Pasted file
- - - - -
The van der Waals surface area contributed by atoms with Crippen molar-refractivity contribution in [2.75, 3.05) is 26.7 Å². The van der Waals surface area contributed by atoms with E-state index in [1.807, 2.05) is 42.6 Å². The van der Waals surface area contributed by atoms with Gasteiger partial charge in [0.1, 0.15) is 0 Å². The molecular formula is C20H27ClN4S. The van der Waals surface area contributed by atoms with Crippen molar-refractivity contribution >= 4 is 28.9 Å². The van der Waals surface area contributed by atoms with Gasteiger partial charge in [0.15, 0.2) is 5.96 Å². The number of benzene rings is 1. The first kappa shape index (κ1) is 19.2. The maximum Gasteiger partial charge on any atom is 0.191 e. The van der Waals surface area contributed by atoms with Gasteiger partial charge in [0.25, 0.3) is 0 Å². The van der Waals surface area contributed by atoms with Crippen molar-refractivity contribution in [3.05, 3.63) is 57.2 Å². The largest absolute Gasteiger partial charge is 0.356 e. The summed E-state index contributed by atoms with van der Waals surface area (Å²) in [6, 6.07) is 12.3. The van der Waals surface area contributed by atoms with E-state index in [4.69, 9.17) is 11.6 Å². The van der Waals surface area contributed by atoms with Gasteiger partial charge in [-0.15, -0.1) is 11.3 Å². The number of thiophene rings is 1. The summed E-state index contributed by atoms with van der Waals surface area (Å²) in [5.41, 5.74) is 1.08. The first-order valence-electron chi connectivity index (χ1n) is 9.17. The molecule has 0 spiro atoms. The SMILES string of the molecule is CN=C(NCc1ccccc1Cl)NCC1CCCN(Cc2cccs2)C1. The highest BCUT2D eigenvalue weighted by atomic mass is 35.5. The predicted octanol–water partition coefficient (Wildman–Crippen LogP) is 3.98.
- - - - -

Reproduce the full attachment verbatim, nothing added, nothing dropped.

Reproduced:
The van der Waals surface area contributed by atoms with Crippen molar-refractivity contribution in [2.75, 3.05) is 26.7 Å². The van der Waals surface area contributed by atoms with E-state index in [1.807, 2.05) is 42.6 Å². The van der Waals surface area contributed by atoms with Gasteiger partial charge in [0.1, 0.15) is 0 Å². The molecular formula is C20H27ClN4S. The van der Waals surface area contributed by atoms with Crippen molar-refractivity contribution >= 4 is 28.9 Å². The van der Waals surface area contributed by atoms with Gasteiger partial charge in [0.15, 0.2) is 5.96 Å². The number of benzene rings is 1. The first kappa shape index (κ1) is 19.2. The maximum Gasteiger partial charge on any atom is 0.191 e. The van der Waals surface area contributed by atoms with Gasteiger partial charge in [0.25, 0.3) is 0 Å². The van der Waals surface area contributed by atoms with Crippen molar-refractivity contribution in [3.05, 3.63) is 57.2 Å². The largest absolute Gasteiger partial charge is 0.356 e. The summed E-state index contributed by atoms with van der Waals surface area (Å²) in [6, 6.07) is 12.3. The van der Waals surface area contributed by atoms with E-state index in [4.69, 9.17) is 11.6 Å². The van der Waals surface area contributed by atoms with Gasteiger partial charge in [-0.15, -0.1) is 11.3 Å². The number of thiophene rings is 1. The summed E-state index contributed by atoms with van der Waals surface area (Å²) in [5.41, 5.74) is 1.08. The first-order valence-electron chi connectivity index (χ1n) is 9.17. The molecule has 0 spiro atoms. The SMILES string of the molecule is CN=C(NCc1ccccc1Cl)NCC1CCCN(Cc2cccs2)C1. The highest BCUT2D eigenvalue weighted by atomic mass is 35.5. The predicted octanol–water partition coefficient (Wildman–Crippen LogP) is 3.98.